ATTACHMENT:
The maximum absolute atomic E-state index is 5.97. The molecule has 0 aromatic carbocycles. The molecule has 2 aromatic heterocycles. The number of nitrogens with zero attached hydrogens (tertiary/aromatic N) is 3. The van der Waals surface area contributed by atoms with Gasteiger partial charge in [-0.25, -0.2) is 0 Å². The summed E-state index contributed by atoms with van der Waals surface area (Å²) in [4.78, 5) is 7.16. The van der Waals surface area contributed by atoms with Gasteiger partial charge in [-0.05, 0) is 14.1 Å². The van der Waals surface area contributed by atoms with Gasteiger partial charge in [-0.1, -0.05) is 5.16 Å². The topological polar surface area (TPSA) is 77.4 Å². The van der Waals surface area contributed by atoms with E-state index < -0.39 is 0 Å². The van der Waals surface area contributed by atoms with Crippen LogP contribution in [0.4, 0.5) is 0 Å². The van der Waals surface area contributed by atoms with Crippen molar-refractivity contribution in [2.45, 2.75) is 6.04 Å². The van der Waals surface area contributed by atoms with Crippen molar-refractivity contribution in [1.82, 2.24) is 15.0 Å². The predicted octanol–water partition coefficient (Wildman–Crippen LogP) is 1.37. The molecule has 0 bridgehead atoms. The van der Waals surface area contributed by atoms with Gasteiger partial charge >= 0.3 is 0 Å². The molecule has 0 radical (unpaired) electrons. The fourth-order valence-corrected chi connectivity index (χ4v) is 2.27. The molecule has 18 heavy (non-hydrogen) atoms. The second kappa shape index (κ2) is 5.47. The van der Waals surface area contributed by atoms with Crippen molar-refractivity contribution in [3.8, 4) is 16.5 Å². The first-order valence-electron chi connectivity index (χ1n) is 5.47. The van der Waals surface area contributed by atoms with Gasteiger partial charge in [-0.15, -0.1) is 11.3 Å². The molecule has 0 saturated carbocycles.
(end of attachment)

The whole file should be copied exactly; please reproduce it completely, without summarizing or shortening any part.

The maximum absolute atomic E-state index is 5.97. The molecule has 0 aromatic carbocycles. The molecule has 2 aromatic heterocycles. The number of nitrogens with zero attached hydrogens (tertiary/aromatic N) is 3. The van der Waals surface area contributed by atoms with Gasteiger partial charge in [-0.25, -0.2) is 0 Å². The summed E-state index contributed by atoms with van der Waals surface area (Å²) in [4.78, 5) is 7.16. The van der Waals surface area contributed by atoms with Gasteiger partial charge in [-0.05, 0) is 14.1 Å². The van der Waals surface area contributed by atoms with Gasteiger partial charge in [-0.1, -0.05) is 5.16 Å². The topological polar surface area (TPSA) is 77.4 Å². The van der Waals surface area contributed by atoms with E-state index < -0.39 is 0 Å². The van der Waals surface area contributed by atoms with Crippen LogP contribution in [0.4, 0.5) is 0 Å². The van der Waals surface area contributed by atoms with Crippen molar-refractivity contribution in [2.45, 2.75) is 6.04 Å². The van der Waals surface area contributed by atoms with Crippen molar-refractivity contribution in [1.82, 2.24) is 15.0 Å². The predicted octanol–water partition coefficient (Wildman–Crippen LogP) is 1.37. The molecule has 0 bridgehead atoms. The van der Waals surface area contributed by atoms with Gasteiger partial charge >= 0.3 is 0 Å². The molecule has 0 radical (unpaired) electrons. The fourth-order valence-corrected chi connectivity index (χ4v) is 2.27. The molecule has 18 heavy (non-hydrogen) atoms. The second kappa shape index (κ2) is 5.47. The van der Waals surface area contributed by atoms with Crippen molar-refractivity contribution in [3.8, 4) is 16.5 Å². The first-order valence-electron chi connectivity index (χ1n) is 5.47. The van der Waals surface area contributed by atoms with Gasteiger partial charge in [-0.15, -0.1) is 11.3 Å². The molecule has 0 saturated carbocycles.